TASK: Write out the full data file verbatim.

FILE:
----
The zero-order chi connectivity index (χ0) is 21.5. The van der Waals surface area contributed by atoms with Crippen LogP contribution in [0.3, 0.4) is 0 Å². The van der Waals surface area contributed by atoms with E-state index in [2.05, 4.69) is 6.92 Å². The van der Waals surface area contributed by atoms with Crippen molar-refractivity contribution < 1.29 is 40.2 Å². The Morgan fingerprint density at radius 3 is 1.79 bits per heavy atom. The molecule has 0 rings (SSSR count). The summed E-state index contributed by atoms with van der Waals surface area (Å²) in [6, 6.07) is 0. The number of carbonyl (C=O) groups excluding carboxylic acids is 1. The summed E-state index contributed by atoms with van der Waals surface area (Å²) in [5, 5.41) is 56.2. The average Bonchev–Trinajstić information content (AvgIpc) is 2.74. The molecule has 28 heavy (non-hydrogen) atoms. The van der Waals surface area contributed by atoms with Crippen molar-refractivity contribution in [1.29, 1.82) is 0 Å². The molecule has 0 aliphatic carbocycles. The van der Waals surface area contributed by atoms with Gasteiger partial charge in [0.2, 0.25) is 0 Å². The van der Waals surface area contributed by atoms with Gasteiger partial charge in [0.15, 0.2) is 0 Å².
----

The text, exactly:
The zero-order chi connectivity index (χ0) is 21.5. The van der Waals surface area contributed by atoms with Crippen LogP contribution in [0.3, 0.4) is 0 Å². The van der Waals surface area contributed by atoms with E-state index in [2.05, 4.69) is 6.92 Å². The van der Waals surface area contributed by atoms with Crippen molar-refractivity contribution < 1.29 is 40.2 Å². The Morgan fingerprint density at radius 3 is 1.79 bits per heavy atom. The molecule has 0 rings (SSSR count). The summed E-state index contributed by atoms with van der Waals surface area (Å²) in [6, 6.07) is 0. The number of carbonyl (C=O) groups excluding carboxylic acids is 1. The summed E-state index contributed by atoms with van der Waals surface area (Å²) in [5, 5.41) is 56.2. The average Bonchev–Trinajstić information content (AvgIpc) is 2.74. The molecule has 28 heavy (non-hydrogen) atoms. The van der Waals surface area contributed by atoms with Crippen molar-refractivity contribution in [1.29, 1.82) is 0 Å². The molecule has 0 aliphatic carbocycles. The van der Waals surface area contributed by atoms with Gasteiger partial charge in [0.2, 0.25) is 0 Å². The van der Waals surface area contributed by atoms with Gasteiger partial charge in [0.15, 0.2) is 0 Å².